cultural and linguistic features on historic Mesoamerican populations; and 5) the presence of African skeletal material excavated from Olmec graves in addition to many other variables. The relation between these five variables or a combination of these variables explains the African origin of the Olmecs. Let's begin with the skeletal evidence. Some researchers maintain that the African was not indigenous to America. Although you make this claim you fail to acknowledge that in addition to Wiercinski' analysis of the Olmec skeletons, many other researchers including C.C. Marquez, Estudios arqueologicos y ethnografico (Madrid,1920), Roland B. Dixon, The racial history of Man (N.Y.,1923) and Ernest Hooton, Up from the Ape (N.Y.,1931) and the Luzia remains make it clear that Africans were in the Americas before the native Americans crossed the Bearing Sea. Supporters of the Native American origin of the Olmecs speak of people being absorbed by the Native Americans. Yet we know from the expansion of the Europeans in the Western Hemisphere, Eventhough the Native Americans outnumbered these people, they are in decline while the Europeans have prospered and multiplied. There is skeletal evidence of Africans in Olmecland. The evidence of Wiercinski craniometrics have not been dissected and disputed.

Dr. Wiercinski (1972) claims that the some of the Olmecs were of African origin. He supports this claim with skeletal evidence from several Olmec sites where he found skeletons that were analogous to the West African type black. Wiercinski discovered that 13.5 percent of the skeletons from Tlatilco and 4.5 percent of the skeletons from Cerro de las Mesas were Africoid (Rensberger,1988; Wiercinski, 1972; Wiercinski & Jairazbhoy 1975). Diehl and Coe (1995, 12) of Harvard University have made it clear that until a skeleton of an African is found on an Olmec site he will not accept the art evidence that the were Africans among the Olmecs. This is rather surprising because Constance Irwin and Dr. Wiercinski (1972) have both reported that skeletal remains of Africans have been found in Mexico. Constance Irwin, in Fair Gods and Stone Faces, says that anthropologist see "distinct signs of Negroid ancestry in many a New World skull...." Dr. Wiercinski (1972) claims that some of the Olmecs were of African origin. He supports this claim with skeletal evidence from several Olmec sites where he found skeletons that were analogous to the West African type black. Many Olmec skulls show cranial deformations (Pailles, 1980), yet Wiercinski (1972b) was able to determine the ethnic origins of the Olmecs. Marquez (1956, 179-80) made it clear that a common trait of the African skulls found in Mexico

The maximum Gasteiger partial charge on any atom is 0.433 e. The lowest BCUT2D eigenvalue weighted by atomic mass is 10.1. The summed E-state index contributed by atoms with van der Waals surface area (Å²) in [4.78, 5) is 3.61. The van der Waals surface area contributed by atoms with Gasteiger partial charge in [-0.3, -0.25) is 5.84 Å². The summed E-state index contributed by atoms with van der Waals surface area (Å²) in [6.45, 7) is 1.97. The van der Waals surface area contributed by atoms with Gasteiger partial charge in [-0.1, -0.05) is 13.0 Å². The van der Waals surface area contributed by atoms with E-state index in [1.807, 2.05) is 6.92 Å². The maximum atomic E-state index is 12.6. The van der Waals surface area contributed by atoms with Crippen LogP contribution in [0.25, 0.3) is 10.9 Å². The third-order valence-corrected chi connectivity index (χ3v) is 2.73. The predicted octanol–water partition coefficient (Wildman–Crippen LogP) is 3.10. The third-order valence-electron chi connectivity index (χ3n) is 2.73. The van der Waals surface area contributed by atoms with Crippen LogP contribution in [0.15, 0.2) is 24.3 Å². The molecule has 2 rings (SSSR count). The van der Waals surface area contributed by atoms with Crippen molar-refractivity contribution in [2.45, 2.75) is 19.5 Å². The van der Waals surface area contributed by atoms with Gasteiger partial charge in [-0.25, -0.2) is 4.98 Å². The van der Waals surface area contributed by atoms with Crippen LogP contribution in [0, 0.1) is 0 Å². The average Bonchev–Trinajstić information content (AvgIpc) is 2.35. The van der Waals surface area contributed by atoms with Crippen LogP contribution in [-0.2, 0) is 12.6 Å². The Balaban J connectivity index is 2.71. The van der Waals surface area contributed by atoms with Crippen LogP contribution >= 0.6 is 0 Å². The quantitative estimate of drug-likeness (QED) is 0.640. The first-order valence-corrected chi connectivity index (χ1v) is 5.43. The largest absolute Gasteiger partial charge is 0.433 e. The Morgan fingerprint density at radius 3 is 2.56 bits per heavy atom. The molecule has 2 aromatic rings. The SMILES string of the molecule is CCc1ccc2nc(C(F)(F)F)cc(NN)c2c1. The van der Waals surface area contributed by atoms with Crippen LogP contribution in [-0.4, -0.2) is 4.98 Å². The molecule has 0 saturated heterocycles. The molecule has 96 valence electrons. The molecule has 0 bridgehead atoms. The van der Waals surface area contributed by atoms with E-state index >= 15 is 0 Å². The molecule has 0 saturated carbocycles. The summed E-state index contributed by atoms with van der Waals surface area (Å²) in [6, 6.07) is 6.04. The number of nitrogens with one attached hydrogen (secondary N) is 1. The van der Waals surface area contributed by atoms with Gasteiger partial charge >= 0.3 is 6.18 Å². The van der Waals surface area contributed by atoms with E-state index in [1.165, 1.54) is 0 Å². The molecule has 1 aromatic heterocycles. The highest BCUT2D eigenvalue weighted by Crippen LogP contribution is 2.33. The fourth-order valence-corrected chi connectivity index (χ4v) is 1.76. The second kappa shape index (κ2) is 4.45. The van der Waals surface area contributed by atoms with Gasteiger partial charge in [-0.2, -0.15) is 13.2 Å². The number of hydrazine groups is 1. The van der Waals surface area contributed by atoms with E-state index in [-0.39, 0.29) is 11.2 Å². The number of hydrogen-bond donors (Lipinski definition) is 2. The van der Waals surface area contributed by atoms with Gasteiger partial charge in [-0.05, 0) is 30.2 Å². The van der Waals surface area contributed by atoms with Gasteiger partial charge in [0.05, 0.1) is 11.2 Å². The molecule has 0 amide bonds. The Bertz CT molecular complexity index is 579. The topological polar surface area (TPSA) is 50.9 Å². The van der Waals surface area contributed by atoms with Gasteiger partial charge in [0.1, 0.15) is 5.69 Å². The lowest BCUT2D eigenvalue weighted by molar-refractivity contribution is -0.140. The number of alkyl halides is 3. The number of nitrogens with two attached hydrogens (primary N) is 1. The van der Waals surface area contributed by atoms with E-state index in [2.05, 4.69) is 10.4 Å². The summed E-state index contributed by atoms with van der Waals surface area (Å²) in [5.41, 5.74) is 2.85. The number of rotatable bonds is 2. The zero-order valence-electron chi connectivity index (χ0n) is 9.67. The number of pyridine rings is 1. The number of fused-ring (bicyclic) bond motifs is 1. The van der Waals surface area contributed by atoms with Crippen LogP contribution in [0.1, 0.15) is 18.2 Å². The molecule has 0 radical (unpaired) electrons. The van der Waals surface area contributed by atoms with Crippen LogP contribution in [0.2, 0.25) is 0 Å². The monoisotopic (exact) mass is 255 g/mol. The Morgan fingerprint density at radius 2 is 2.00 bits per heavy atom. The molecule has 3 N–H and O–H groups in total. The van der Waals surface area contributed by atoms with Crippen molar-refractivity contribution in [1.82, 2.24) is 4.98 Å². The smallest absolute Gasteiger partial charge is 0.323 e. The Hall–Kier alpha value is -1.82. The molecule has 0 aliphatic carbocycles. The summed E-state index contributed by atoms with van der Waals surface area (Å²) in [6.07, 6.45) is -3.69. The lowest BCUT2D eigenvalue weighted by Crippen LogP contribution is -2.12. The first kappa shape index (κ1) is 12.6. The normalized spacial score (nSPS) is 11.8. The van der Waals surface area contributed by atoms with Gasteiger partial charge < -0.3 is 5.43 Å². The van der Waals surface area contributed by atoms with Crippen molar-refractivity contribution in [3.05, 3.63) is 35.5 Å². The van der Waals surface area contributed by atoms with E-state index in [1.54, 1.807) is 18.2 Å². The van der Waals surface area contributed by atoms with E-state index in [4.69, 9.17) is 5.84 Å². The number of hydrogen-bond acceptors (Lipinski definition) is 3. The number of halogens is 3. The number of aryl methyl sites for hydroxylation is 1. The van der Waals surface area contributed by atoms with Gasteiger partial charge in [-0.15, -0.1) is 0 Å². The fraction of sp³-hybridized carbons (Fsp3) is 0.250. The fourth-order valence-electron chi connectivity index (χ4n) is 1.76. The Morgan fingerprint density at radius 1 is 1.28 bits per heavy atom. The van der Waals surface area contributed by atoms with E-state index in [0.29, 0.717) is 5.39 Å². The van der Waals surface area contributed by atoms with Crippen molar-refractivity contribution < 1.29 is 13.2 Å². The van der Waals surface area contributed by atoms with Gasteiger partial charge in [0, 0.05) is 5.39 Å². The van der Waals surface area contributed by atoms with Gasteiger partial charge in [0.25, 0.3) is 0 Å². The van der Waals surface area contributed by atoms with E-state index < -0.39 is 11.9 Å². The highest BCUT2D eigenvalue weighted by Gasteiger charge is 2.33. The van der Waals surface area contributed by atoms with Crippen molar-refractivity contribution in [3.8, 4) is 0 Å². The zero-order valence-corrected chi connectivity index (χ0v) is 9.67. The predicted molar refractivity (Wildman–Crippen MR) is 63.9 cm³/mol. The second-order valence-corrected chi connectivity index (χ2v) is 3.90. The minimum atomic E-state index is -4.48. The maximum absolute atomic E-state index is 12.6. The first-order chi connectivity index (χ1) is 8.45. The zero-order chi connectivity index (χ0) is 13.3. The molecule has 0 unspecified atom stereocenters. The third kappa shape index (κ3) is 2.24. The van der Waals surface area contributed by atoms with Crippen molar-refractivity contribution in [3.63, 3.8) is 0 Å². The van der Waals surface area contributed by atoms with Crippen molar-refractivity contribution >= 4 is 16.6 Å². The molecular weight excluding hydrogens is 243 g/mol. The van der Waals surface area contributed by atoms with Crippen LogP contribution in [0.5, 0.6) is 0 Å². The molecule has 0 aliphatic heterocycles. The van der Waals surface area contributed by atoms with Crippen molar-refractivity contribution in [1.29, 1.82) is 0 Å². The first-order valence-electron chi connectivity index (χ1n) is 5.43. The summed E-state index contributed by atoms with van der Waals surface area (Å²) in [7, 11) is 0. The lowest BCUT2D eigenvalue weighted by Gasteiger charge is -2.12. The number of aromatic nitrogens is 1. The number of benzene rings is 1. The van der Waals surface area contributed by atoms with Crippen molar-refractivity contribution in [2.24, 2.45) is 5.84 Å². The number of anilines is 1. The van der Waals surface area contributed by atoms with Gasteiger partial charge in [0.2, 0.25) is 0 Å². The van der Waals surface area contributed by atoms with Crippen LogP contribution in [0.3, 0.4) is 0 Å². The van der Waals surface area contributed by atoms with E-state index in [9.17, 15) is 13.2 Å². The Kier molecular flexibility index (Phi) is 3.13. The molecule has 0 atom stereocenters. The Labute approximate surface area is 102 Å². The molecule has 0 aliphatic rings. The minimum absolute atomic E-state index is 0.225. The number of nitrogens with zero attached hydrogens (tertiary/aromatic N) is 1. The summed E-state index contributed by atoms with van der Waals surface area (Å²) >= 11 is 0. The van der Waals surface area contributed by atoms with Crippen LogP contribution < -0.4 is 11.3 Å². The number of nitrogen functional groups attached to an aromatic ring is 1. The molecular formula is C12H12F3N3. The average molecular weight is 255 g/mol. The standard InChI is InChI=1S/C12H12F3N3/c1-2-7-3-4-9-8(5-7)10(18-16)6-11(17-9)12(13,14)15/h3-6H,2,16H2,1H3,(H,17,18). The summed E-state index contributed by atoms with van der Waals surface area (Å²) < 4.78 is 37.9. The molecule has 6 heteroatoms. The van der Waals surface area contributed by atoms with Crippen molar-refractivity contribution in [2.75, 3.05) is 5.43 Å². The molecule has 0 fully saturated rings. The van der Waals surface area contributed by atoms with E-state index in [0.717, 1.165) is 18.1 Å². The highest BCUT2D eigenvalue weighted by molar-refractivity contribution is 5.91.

include marked prognathousness ,prominent cheek bones are also mentioned. Fronto-occipital deformation among the Olmec is not surprising because cranial deformations was common among the Mande speaking people until fairly recently (Desplanges, 1906). Many African skeletons have been found in Mexico. Carlo Marquez (1956, pp.179-180) claimed that these skeletons indicated marked pronathousness and prominent cheek bones. Wiercinski found African skeletons at the Olmec sites of Monte Alban, Cerro de las Mesas and Tlatilco. Morley, Brainerd and Sharer (1989) said that Monte Alban was a colonial Olmec center (p.12). Diehl and Coe (1996) admitted that the inspiration of Olmec Horizon A, common to San Lorenzo's iniitial phase has been found at Tlatilco. Moreover, the pottery from this site is engraved with Olmec signs. According to Wiercinski (1972b) Africans represented more than 13.5 percent of the skeletal remains found at Tlatilco and 4.5 percent of the Cerro remains (see Table 2). Wiercinski (1972b) studied a total of 125 crania from Tlatilco and Cerro. There were 38 males and 62 female crania in the study from Tlatilco and 18 males and 7 females from Cerro. Whereas 36 percent of the skeletal remains were of males, 64 percent were women (Wiercinski, 1972b).

To determine the racial heritage of the ancient Olmecs, Dr. Wiercinski (1972b) used classic diagnostic traits determined by craniometric and cranioscopic methods. These measurements were then compared to a series of three crania sets from Poland, Mongolia and Uganda to represent the three racial categories of mankind. In Table 1, we have the racial composition of the Olmec skulls. The only European type recorded in this table is the Alpine group which represents only 1.9 percent of the crania from Tlatilco. Table 1.Olmec Races Racial Type Tlatilco Norm Subpacific Dongolan Subainuid Pacific Armenoid Armenoid-Bushman Anatolian Alpine Ainuid Ainuid-Arctic Laponoid-Equatorial 20 10 7 4 2 2 2 1 1 1 1 13.5 7.7 3.9 3.9 3.9 1.9 1.9 1.9 1.9 Percent 38.5 19.2 Cerro de Mesas Norm 7 --3 ----1 -------------27.3 ------9.1 ----------Percent 63.6






________________ Totals (norm) 52

________________ 11

The other alleged "white" crania from Wiercinski's typology of Olmec crania, represent the Dongolan (19.2 percent), Armenoid (7.7 percent), Armenoid-Bushman (3.9 percent) and Anatolian (3.9 percent). The Dongolan, Anatolian and Armenoid terms are euphemisms for the so-called "Brown Race" "Dynastic Race", "Hamitic Race",and etc., which racist Europeans claimed were the founders of civilization in Africa. Table 2: Racial Composition: Loponoid Armenoid Ainuid+Artic Pacific Equatorial+Bushman Tlatico 21.2 18.3 10.6 36.5 13.5 Cerro de las Mesas 31.8 4.5 13.6 45.5 4.5

Poe (1997), Keita (1993,1996), Carlson and Gerven (1979)and MacGaffey (1970) have made it clear that these people were Africans or Negroes with so-called 'caucasian features' resulting from genetic